ashish’s diverse catwalk casting

Since first showing in 2004, Indian-born, London-based designer Ashish has always sent a diverse range of models down his catwalks, but for spring/summer 15, he decided only to use black models. i-D headed down to his Hackney studio to ask him about...

by Stuart Brumfitt
Nov 20 2014, 10:15am

How come you chose to only use black models in your last show?
I didn't set out to make it a political message, but it struck me that if I'd used all white models, no one would have questioned it. The fact that people bring it up, it's obvious it's still an issue. People on social media were saying it was as racist as showing all white girls! I do feel that fashion is not very representative of diversity as whole, and I'm not just talking about models. With me, not being a white person, I feel quite conscious of it sometimes.

What are your general criteria when casting?
I like people to have a personality. In the real world, you look for interesting people. When it's a runway and generic models are coming on, I find that bland. For me it's more like a movie, with actresses or actors.

Do you have any muses?
Chloe Norgaard. She wasn't in the last show because she's not black, but she's done the three seasons before that. I find her really inspirational. She's a cool girl. I love her Instagram. She dyes her own hair. She's always travelling - she's a modern international hippy.

In India, curves are considered much more beautiful because it's a sign of fertility and femininity. I think a lot of the women that I grew up obsessing about weren't girls; they were women and had women's bodies.

Since your first show in 2004, do you think there have been any improvements in the industry, or changes in ideals of beauty?
There's more awareness and a broader acceptance to different types of beauty. People accept that beauty is something that you can't define. It's a feeling. Having said that, I still think there aren't enough different models. If you did want to do an all-black casting, it's still really hard to pull 20 amazing black girls [from agencies].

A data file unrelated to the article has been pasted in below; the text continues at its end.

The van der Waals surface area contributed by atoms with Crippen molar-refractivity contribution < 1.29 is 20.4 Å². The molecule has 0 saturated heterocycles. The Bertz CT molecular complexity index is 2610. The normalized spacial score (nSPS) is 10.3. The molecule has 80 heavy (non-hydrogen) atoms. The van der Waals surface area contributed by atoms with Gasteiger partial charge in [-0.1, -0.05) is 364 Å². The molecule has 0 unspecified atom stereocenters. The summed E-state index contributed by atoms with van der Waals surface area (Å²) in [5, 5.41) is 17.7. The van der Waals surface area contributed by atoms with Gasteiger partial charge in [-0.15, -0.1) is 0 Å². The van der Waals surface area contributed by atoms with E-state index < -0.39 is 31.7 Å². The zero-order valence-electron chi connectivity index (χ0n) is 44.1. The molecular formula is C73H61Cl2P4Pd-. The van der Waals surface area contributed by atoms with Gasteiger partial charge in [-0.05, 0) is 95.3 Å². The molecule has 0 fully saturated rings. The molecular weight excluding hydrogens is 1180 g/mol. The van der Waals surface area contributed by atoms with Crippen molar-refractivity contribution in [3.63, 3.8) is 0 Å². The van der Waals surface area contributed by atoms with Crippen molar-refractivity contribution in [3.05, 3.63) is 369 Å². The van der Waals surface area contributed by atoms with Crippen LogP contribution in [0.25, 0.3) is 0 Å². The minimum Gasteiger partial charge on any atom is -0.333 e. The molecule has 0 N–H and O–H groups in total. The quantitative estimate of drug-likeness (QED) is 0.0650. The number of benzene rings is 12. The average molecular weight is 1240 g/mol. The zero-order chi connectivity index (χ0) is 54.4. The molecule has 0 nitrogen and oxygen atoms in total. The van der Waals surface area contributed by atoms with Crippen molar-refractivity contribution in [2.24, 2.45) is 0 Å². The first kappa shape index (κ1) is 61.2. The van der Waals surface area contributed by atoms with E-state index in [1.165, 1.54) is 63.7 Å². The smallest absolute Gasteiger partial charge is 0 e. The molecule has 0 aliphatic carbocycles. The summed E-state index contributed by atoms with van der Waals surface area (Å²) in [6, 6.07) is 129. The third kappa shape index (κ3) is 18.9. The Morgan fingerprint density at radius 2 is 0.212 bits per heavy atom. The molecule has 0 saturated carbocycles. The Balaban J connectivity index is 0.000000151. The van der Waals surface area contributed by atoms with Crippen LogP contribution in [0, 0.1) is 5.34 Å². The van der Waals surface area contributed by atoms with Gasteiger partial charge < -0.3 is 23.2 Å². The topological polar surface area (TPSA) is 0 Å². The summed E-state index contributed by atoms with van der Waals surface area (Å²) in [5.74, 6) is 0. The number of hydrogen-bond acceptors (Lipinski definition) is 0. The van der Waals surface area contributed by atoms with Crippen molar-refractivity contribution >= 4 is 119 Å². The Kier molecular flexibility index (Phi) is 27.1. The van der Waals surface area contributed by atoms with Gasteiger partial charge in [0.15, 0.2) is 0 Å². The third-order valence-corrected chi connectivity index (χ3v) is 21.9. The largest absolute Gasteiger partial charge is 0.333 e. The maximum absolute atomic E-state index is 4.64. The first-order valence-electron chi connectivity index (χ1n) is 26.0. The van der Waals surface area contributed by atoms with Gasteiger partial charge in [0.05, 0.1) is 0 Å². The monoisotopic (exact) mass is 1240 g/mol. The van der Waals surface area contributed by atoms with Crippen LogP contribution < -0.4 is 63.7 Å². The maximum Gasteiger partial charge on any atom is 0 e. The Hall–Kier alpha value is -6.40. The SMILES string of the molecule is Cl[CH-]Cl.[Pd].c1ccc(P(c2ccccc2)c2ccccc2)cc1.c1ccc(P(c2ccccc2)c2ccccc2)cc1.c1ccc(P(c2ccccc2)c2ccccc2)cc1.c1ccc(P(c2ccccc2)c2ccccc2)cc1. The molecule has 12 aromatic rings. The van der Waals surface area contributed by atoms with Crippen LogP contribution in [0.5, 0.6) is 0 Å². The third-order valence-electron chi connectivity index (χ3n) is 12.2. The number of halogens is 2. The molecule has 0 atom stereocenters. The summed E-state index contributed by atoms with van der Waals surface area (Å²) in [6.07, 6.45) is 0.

You lived in India until you were 20. Could you talk about your concept of beauty growing up in India?
In India, curves are considered much more beautiful because it's a sign of fertility and femininity. I think a lot of the women that I grew up obsessing about weren't girls; they were women and had women's bodies.

Who did you love?
They were all 70s and 80s stars who were extremely glamorous women. There was this one film star called Zeenat Aman who was absolutely gorgeous. I think she was runner-up in Miss World, which was quite an amazing thing for an Indian to achieve at the time. After independence it was still a pretty conservative country. She was probably one of the first people to wear a short dress on screen, like a Westerner, and she had curves and she had tits. She was really sexy and became this icon.

Does that idea of beauty remain the same with Indian women today?
It's quite sad, because in the 90s, Indian women suddenly wanted to look like white women. There was this whole period when all of them looked pretty much the same. They bleached their hair, wore contact lenses, streamlined their bodies. But there are women that have broken away from that and gone back to that more 70s tradition of glamour.

I like how the sari shows off a certain amount of flesh, and women of all ages are comfortable with that.
I think it's really sexy. I think the sexiness of a sari is the fact that it hides and reveals. You see the back, the navel and a bit of cleavage. I remember one of my Mum's friends when I was growing up was dressed in saris, but they were always made of French chiffon, so they were really see-through. She would wear these little blouses underneath that were like little bras. They were always bright colours and there was always chiffon falling off her shoulder. Men used to go crazy and she had really long hair, which came down to her knees. It was the sexiest, more erotic thing ever!

When you first moved to London, were you surprised by any of the Western ideas of beauty?
No it wasn't much of a shock, but it was very different, especially in the 90s because everything got a bit harder, more grunge, quite raw. So it was such a style contrast to that ideal India concept of beauty, which was about being feminine and beautiful, mysterious and exotic.

Can you define beauty?
I think it's more a quality rather than a physical thing. There's a unique quality about it that makes it transcend something pretty into something beautiful. I think you remember it more. 


Text Stuart Brumfitt
Photography Piczo

fashion interviews
spring/summer 15
all black catwalk